Cardiac dysfunction as an early predictor of portal hypertension in chronic hepatitis C
Background Cirrhotic cardiomyopathy is characterized by a set of cardiovascular modifications observed in advanced chronic liver disease. The aim of this study was to investigate cardiovascular alterations in chronic liver disease with different stages of fibrosis and to correlate cardiac involvement with endoscopic complications of portal hypertension.
Methods Seventy patients with chronic hepatitis C-related chronic liver disease and 20 sex- and age-matched controls underwent clinical evaluation, hepatic transient elastography, and echocardiography. Forty-nine of the 70 patients underwent an esophagogastroduodenoscopy for screening of esophageal and gastric varices.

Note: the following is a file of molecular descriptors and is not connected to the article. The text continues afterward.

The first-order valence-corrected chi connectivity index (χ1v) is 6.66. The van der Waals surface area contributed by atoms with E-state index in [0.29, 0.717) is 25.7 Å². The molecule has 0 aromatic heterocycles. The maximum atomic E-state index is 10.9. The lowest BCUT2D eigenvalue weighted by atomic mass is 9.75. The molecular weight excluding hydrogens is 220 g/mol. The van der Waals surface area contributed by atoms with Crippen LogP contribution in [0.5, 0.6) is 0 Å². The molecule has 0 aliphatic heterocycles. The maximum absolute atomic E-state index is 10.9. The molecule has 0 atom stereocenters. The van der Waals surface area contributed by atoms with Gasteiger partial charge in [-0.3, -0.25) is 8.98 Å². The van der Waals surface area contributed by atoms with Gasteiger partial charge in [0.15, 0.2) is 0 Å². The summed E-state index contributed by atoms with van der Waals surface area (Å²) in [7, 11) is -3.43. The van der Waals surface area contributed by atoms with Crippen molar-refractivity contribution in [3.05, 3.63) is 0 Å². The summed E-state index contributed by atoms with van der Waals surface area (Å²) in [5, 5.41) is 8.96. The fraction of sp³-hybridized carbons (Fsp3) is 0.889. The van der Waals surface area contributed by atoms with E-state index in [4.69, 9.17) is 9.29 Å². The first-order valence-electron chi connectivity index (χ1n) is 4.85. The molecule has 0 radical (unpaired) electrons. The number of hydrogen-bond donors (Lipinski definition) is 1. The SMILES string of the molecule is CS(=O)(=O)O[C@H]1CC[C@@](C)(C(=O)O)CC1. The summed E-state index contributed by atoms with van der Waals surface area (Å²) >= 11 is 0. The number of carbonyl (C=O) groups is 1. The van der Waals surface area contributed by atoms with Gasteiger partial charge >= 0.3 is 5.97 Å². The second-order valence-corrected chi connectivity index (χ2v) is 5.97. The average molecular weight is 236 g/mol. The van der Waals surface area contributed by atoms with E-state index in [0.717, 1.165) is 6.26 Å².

Results According to the value of liver stiffness (LS), patients were divided in 2 groups: non-cirrhotics (LS<12.5 kPa; n=30; median LS=8.1 kPa, 95% confidence interval [CI] 6.4-9.2 kPa) and cirrhotics (LS>12.5 kPa; n=40; median LS=19.4 kPa, 95%CI 17-22 kPa). Compared to non-cirrhotics, cirrhotics showed a significant dilatation of the left atrium (P=0.007 and P=0.003 for area and volume index, respectively). In patients with chronic liver disease, peak systolic wave velocity (Sâ€²) measured by tissue Doppler imaging (TDI) was lower (P=0.004), but ejection fraction was not reduced. Left atrial volume, left ventricular mass index and TDI Sâ€²-wave velocity, but not liver stiffness, correlated with endoscopic signs of portal hypertension.
Conclusions Left atrial enlargement and peak Sâ€²-wave systolic velocities are echocardiographic markers of diastolic and systolic dysfunction in liver cirrhosis. Cardiac alterations closely correlate to endoscopic portal hypertension; further studies could elucidate the potential role of echocardiography in the early identification of cirrhotic patients at higher risk for endoscopic complications of portal hypertension.
Keywords Cirrhotic cardiomyopathy, portal hypertension, echocardiography, hepatitis C
Ann Gastroenterol 2017; 30 (6): 675-681